Alejandro Vilca, the Socialist Sanitation Worker in Argentina Fighting to Enter Congress

Socialist sanitation worker Alejandro Vilcas won 24 percent of the votes in the province of Jujuy, Argentina. He is fighting to enter Congress in November as national deputy.
  • La Izquierda Diario Argentina | 
  • September 15, 2021
Photo: La Izquierda Diario

In Argentina’s primary elections on Sunday, the Workers’ Left Front – Unity (FIT-U), an electoral coalition of four Trotskyist parties, had its best elections yet. The coalition — composed of the Party of Socialist Workers (PTS), Left Voice’s sister organization; the Workers’ Party (PO); Socialist Lift (IS), and the Workers’ Socialist Movement (MST) — is now the third-largest electoral force in the country. PTS member Alejandro Vilca earned 24 percent of the votes in the province of Jujuy, a northern province that’s home to tens of thousands of indigenous people and farm workers. If Vilca’s performance in the November elections is comparable to Sunday’s results, he could win a seat in the National Congress. 

Kolla, Harvesting Worker, and Revolutionary Militant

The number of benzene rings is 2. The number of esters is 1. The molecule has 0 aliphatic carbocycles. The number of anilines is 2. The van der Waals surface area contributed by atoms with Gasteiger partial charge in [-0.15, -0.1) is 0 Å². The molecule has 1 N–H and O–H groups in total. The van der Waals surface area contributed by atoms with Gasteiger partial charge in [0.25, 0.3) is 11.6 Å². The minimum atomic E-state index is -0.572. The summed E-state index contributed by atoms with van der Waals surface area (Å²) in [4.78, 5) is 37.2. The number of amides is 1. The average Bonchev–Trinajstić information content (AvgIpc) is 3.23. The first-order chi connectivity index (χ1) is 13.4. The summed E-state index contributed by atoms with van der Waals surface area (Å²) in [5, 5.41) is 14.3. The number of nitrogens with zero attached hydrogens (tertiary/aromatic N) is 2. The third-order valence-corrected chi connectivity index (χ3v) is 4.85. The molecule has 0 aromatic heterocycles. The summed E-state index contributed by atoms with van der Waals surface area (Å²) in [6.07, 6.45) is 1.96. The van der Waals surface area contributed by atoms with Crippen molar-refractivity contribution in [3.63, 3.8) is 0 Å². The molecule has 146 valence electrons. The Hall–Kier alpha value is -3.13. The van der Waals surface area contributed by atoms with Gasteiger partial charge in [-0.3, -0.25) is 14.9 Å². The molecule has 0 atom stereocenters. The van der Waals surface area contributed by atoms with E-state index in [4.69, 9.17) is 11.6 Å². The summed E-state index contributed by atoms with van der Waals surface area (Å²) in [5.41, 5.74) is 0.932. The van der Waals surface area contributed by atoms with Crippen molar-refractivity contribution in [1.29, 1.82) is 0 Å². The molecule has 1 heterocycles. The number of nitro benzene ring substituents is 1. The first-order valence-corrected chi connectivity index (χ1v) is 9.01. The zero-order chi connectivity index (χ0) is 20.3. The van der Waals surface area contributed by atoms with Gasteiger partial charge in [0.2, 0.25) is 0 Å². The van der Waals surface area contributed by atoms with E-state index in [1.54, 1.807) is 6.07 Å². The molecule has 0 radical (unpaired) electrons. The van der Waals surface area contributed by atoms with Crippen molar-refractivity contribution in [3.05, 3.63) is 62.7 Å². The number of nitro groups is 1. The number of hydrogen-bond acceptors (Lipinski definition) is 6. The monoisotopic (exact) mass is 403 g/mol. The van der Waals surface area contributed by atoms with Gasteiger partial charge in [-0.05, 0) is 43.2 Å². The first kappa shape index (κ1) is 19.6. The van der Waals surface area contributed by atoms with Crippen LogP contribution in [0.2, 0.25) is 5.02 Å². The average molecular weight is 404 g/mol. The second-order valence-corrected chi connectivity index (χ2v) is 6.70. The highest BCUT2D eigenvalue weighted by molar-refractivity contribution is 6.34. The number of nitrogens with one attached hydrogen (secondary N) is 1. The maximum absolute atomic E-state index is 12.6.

Workers in the province of Jujuy were represented not only by the ideas that Vilca put forward during the campaign, but by his own life story, which resembles that of many in Jujuy. Like many residents of Jujuy, he is a member of the Kolla indigenous community and was born into a poor, working-class family. Along with his four siblings, he was raised by a single mother who worked as a maid in a private sanatorium in the province’s capital, San Salvador de Jujuy. 

Alejandro Vilca went to high school during the tumultuous early 90s, when state workers were at the forefront of class struggle in Jujuy. After high school, he worked hard to be able to study architecture in the western province of San Juan. There, he participated in the struggle against the educational reforms of the government of Carlos Menem and joined “En Clave Roja,” the PTS’s student group. Vilca was already a militant in the PTS during the mid-1990s when workers who had lost their jobs as a result of privatization and neoliberalism protested the governments with widespread roadblocks

A decade later, as a precarious municipal worker, he was part of the Provincial Coordinating Committee of Workers in Black and helped organize thousands of other precarious workers in health care, education, and other state departments. Because of his participation in this struggle, the municipality transferred him and a group of activists to the most difficult and precarious sector of work: garbage collection in the popular Alto Comedero neighborhood, far from the largest concentrations of workers in the department.

Vilca has spent the last few years fighting for the rights of the most exploited workers in the area, such as in the tobacco, sugar, and farming industries. He has also fought for the rights of indigenous peoples and women, and against environmental destruction.

A Campaign from the Bottom Up